3

I have this server for a while, and was present on other questions.

A while ago, I've changed the network and the gateway IP was changed too.
Since then, there is no internet on this machine.

I need access to the internet to update the machine and (sometimes) to install packages I need for development.

What I've tried:

  • route add default gw 192.168.1.1 (https://unix.stackexchange.com/a/259046/133591)
  • ip route replace default via 192.168.1.1 (https://unix.stackexchange.com/a/199070/133591)
  • ip route add default via 192.168.1.1 dev eth0 (https://unix.stackexchange.com/a/259048/133591)
  • Editing the file /etc/network/interfaces, to look like below:

    # This file describes the network interfaces available on your system
    # and how to activate them. For more information, see interfaces(5).
    
    source /etc/network/interfaces.d/*
    
    # The loopback network interface
    auto lo
    iface lo inet loopback
    
    # The primary network interface
    auto eth0
    allow-hotplug eth0
    #iface eth0 inet dhcp
    iface eth0 inet static
        address 192.168.1.205
        netmask 255.255.255.0
        gateway 192.168.1.1
        broadcast 192.168.1.1
    

And this is the result of all my attempts:

root@webtest:~# route add default gw 192.168.1.1
SIOCADDRT: Network is unreachable
root@webtest:~# ip route replace default via 192.168.1.1
RTNETLINK answers: Invalid argument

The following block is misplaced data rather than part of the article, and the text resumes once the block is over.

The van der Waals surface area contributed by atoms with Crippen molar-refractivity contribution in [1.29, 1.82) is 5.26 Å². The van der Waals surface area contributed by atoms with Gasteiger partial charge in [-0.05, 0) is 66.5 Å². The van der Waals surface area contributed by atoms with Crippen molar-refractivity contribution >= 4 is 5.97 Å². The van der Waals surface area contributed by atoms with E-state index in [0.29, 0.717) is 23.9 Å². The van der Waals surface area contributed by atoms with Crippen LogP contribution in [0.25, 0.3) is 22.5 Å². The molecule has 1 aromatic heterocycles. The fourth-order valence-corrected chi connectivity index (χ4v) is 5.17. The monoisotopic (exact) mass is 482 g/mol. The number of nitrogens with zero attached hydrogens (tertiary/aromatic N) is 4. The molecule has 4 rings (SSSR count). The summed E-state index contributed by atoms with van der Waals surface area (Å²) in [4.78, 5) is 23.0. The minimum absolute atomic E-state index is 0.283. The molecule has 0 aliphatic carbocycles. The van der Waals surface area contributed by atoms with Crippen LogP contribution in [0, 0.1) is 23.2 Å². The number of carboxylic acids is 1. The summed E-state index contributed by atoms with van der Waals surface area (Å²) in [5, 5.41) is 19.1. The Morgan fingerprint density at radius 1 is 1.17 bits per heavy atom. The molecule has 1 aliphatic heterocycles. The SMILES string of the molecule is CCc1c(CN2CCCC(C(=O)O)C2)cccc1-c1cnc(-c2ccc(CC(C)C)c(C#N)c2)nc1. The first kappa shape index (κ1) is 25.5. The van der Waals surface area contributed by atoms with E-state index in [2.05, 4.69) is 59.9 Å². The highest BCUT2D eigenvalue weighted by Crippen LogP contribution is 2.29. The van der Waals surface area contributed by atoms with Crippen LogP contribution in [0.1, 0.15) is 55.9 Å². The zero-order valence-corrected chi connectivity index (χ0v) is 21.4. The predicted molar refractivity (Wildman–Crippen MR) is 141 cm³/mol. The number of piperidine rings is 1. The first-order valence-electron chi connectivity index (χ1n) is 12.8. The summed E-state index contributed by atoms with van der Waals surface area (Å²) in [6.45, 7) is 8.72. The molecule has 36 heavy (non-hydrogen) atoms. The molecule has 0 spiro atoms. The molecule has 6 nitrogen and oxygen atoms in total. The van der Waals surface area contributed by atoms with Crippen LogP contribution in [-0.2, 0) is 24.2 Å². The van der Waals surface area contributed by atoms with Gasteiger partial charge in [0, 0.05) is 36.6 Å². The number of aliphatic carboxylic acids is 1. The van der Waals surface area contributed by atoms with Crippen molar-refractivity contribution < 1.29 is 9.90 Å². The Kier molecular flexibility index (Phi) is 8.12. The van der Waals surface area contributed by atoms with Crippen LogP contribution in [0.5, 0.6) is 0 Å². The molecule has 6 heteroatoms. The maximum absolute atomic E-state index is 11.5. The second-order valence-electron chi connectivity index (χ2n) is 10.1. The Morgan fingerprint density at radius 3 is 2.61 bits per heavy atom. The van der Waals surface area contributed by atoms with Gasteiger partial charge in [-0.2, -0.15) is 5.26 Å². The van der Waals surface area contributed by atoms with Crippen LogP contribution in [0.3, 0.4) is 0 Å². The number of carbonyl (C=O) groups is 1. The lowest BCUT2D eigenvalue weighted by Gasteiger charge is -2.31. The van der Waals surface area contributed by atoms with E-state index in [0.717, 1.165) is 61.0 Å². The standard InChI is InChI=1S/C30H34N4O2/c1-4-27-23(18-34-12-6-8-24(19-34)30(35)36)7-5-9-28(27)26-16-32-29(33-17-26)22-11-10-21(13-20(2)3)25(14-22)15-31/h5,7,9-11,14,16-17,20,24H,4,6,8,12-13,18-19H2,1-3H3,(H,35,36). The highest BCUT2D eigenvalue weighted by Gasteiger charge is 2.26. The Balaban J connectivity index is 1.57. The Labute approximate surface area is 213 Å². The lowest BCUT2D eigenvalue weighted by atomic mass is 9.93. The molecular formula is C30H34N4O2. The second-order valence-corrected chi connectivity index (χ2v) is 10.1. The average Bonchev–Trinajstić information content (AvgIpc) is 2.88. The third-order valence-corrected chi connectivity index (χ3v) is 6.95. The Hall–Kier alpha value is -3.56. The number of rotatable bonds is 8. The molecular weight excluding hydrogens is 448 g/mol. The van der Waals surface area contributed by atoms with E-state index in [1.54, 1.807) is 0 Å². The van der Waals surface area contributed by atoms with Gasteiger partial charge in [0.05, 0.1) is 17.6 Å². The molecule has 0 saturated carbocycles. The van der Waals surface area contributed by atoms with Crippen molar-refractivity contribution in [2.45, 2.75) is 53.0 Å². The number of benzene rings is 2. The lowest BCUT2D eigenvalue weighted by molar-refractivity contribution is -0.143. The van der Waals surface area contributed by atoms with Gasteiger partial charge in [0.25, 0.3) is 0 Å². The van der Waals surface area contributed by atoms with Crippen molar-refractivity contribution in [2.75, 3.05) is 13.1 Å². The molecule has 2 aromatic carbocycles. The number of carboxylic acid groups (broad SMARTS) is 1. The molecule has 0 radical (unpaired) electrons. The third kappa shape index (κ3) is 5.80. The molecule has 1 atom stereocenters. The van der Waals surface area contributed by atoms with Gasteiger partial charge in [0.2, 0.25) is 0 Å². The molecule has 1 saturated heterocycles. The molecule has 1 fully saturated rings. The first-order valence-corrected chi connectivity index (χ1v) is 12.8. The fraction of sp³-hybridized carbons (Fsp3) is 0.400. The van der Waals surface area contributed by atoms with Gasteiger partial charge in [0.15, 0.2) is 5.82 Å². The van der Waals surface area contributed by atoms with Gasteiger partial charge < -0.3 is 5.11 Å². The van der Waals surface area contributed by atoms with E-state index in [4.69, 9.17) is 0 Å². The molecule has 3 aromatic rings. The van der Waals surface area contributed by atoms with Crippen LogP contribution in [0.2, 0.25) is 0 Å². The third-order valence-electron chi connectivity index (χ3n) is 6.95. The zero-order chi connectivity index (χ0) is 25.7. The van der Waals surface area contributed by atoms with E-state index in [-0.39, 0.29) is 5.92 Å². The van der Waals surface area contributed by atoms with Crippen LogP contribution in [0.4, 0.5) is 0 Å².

root@webtest:~# ip route add default via 192.168.1.1 dev eth0
RTNETLINK answers: Invalid argument
root@webtest:~#

The most bizarre thing is the SIOCADDRT: Network is unreachable error, when I'm clearly connected using SSH, which used the network.

What else should I try? I don't even know what else to do.

My system is running Debian 8.2 x64, with a single interface network.


Note:

I have read How can I change the default gateway? and How to set the Default gateway (which is where I got all those tries from).

The accepted answer on How can I change the default gateway? is a FreeBDS-exclusive answer.


Running ip addr and ip route gives the following:

root@webtest:~# ip addr
1: lo: <LOOPBACK,UP,LOWER_UP> mtu 65536 qdisc noqueue state UNKNOWN group default
    link/loopback 00:00:00:00:00:00 brd 00:00:00:00:00:00
    inet 127.0.0.1/8 scope host lo
       valid_lft forever preferred_lft forever
    inet6 ::1/128 scope host
       valid_lft forever preferred_lft forever
2: eth0: <BROADCAST,MULTICAST,UP,LOWER_UP> mtu 1500 qdisc pfifo_fast state UP group default qlen 1000
    link/ether 00:1a:92:47:00:b5 brd ff:ff:ff:ff:ff:ff
    inet 192.168.1.205/24 brd 192.168.1.1 scope global eth0
       valid_lft forever preferred_lft forever
    inet6 fe80::21a:92ff:fe47:b5/64 scope link
       valid_lft forever preferred_lft forever
root@webtest:~# ip route
192.168.1.0/24 dev eth0  proto kernel  scope link  src 192.168.1.205
root@webtest:~#

Edit 1:

After the change that @Johan Myréen suggested, the result is still the same.

Below is the updated ip addr with 2 pings:

root@webtest:~# ip addr